Layout structure, not esthetics
Bob mostly uses css to compensate for placement/structural limitations in the builder, and I think this makes good sense. So Glide could probably add a few placement/structural features in the builder. But I wouldn’t push it with colors. Most 1 billion creators couldn’t design a good looking app if their life depended on it: giving Glide builders too many design options would just about guarantee that the output would look terrible.
Losing business / We depend on css+html for customer success
“Because of some sort of design limitation.”
Well, don’t oversell Glide’s capabilities: css isn’t and never has been part of the package. It’s pretty simple.
“Because Glide projects look the same.”
Be unique with the specific business pain point you solve internally within a business. If that problem repeats across businesses, then sell the same solution. But being unique in how the app looks is not that important in B2B (with Glide you won’t be building the next TikTok). This is especially true for apps for work (business), apps for good (non-profit) and apps for fun (personal).
CSS in Glide Pages
As it’s already been announced publicly, CSS might be optional in Pages at some point, just like in any website builder. But let’s be honest, 99.99% of Glide builders would probably be better off staying away from it.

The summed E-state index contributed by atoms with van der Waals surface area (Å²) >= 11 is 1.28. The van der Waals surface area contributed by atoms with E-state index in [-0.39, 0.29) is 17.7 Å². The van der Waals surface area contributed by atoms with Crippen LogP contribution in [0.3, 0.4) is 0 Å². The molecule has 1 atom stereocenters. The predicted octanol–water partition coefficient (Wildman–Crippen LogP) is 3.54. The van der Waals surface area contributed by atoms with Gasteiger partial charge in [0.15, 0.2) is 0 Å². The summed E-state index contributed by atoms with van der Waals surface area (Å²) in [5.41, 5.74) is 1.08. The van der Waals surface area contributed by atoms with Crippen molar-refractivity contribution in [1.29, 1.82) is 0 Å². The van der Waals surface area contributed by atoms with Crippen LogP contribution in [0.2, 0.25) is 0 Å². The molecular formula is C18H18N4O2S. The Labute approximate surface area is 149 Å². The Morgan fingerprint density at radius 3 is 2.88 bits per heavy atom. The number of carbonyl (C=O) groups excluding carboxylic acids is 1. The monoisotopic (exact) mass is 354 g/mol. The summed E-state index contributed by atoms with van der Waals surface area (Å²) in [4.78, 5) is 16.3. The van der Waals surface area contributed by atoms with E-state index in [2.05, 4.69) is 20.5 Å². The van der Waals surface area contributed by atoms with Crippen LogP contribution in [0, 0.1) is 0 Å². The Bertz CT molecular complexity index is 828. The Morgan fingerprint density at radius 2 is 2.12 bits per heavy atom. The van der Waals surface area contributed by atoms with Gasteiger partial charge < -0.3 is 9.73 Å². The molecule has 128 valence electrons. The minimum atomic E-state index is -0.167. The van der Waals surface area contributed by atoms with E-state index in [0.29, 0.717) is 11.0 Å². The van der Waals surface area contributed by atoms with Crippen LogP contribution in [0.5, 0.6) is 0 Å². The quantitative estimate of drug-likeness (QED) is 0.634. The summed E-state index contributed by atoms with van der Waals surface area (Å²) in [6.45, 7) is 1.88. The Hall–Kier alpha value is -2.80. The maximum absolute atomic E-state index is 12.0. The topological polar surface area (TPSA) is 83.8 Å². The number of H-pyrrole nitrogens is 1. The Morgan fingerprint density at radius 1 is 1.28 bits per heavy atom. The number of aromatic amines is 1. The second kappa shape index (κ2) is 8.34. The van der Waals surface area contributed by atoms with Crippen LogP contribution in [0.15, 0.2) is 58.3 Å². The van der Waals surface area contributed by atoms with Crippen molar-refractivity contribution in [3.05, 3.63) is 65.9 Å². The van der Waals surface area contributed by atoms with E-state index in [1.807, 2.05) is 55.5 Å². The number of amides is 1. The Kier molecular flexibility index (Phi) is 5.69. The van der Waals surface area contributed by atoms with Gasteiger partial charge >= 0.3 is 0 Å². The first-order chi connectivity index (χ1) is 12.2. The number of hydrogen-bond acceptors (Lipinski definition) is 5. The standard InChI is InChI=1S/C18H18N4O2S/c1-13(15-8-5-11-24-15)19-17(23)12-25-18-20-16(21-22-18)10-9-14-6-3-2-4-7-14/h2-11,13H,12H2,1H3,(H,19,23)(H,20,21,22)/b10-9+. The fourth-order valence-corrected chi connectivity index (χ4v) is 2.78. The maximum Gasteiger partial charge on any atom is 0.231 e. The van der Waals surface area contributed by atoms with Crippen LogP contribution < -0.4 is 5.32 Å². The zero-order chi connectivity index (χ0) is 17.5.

If I had to guess, a design-related and possibly component-related announcement is just around the corner. The Glide team usually makes minor enhancements here and there, is pretty quiet for a few weeks and then suddenly releases something huge on the product side: 30+ computed columns, Glide Tables, Glides Pages, external data sources come to mind. Well, I feel Glide has been a little quiet these days, and now suddenly there’s a lot of talk about layout (css and design). This could only be related to the new computational model for Apps, but I think something else is brewing. Of course I have no idea and could be totally wrong.
your remarks are totally wrong… Glide is big mostly because of the best way of handling google sheets and the flexibility of applying CSS if there are limitations… if Glide decides to go its own way at this point… it will be a total failure… but lots of work for me to get all these big accounts into Google Apps… but, I always will feel bad for the little ones who lost months of work.
and I already announced to all my customers that I will be charging for fixing CSS… is not my fault… all of them agree… many of them wanna switch to another solution (they expect stability)… so… is gonna be a busy few months… like when Glide changed plans…
On the other hand, this is the risk and the consequence of using startup tools. You join them when they are still searching and changing all the time. The business models, the target audiences, the functionalities, the technique. Part of startup life, I’m afraid, has been my experience in using maybe a hundred of them in the last decade.